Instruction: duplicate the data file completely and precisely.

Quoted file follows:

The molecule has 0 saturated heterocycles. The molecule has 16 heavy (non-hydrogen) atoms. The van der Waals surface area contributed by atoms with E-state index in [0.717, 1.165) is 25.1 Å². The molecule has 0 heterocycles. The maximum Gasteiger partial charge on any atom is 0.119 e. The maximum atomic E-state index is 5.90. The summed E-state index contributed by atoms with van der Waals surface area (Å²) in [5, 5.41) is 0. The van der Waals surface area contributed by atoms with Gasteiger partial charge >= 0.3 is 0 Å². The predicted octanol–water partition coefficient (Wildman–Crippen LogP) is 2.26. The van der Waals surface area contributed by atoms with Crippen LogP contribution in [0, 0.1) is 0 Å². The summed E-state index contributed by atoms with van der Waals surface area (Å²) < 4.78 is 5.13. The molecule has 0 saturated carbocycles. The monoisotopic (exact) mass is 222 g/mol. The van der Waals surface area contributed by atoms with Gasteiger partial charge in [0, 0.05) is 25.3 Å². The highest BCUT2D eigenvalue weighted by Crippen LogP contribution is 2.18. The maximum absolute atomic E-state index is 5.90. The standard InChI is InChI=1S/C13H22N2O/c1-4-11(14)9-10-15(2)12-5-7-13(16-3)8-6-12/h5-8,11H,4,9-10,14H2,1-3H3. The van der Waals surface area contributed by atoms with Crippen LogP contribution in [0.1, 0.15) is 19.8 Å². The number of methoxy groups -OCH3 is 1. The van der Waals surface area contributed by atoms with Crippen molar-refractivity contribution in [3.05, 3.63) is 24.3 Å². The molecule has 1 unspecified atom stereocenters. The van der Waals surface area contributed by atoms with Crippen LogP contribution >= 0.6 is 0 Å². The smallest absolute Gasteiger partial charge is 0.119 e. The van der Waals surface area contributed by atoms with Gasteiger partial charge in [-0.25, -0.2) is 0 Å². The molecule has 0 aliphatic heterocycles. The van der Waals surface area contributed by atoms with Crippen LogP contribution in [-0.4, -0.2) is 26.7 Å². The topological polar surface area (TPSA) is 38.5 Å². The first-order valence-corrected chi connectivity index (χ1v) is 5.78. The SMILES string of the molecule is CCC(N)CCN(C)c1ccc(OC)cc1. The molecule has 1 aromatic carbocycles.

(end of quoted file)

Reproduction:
The molecule has 0 saturated heterocycles. The molecule has 16 heavy (non-hydrogen) atoms. The van der Waals surface area contributed by atoms with E-state index in [0.717, 1.165) is 25.1 Å². The molecule has 0 heterocycles. The maximum Gasteiger partial charge on any atom is 0.119 e. The maximum atomic E-state index is 5.90. The summed E-state index contributed by atoms with van der Waals surface area (Å²) in [5, 5.41) is 0. The van der Waals surface area contributed by atoms with Gasteiger partial charge >= 0.3 is 0 Å². The predicted octanol–water partition coefficient (Wildman–Crippen LogP) is 2.26. The van der Waals surface area contributed by atoms with Crippen LogP contribution in [0, 0.1) is 0 Å². The summed E-state index contributed by atoms with van der Waals surface area (Å²) < 4.78 is 5.13. The molecule has 0 saturated carbocycles. The monoisotopic (exact) mass is 222 g/mol. The van der Waals surface area contributed by atoms with Gasteiger partial charge in [0, 0.05) is 25.3 Å². The highest BCUT2D eigenvalue weighted by Crippen LogP contribution is 2.18. The maximum absolute atomic E-state index is 5.90. The standard InChI is InChI=1S/C13H22N2O/c1-4-11(14)9-10-15(2)12-5-7-13(16-3)8-6-12/h5-8,11H,4,9-10,14H2,1-3H3. The van der Waals surface area contributed by atoms with Crippen LogP contribution in [0.1, 0.15) is 19.8 Å². The number of methoxy groups -OCH3 is 1. The van der Waals surface area contributed by atoms with Crippen molar-refractivity contribution in [3.05, 3.63) is 24.3 Å². The molecule has 1 unspecified atom stereocenters. The van der Waals surface area contributed by atoms with Crippen LogP contribution >= 0.6 is 0 Å². The smallest absolute Gasteiger partial charge is 0.119 e. The van der Waals surface area contributed by atoms with Gasteiger partial charge in [-0.25, -0.2) is 0 Å². The molecule has 0 aliphatic heterocycles. The van der Waals surface area contributed by atoms with Crippen LogP contribution in [-0.4, -0.2) is 26.7 Å². The topological polar surface area (TPSA) is 38.5 Å². The first-order valence-corrected chi connectivity index (χ1v) is 5.78. The SMILES string of the molecule is CCC(N)CCN(C)c1ccc(OC)cc1. The molecule has 1 aromatic carbocycles.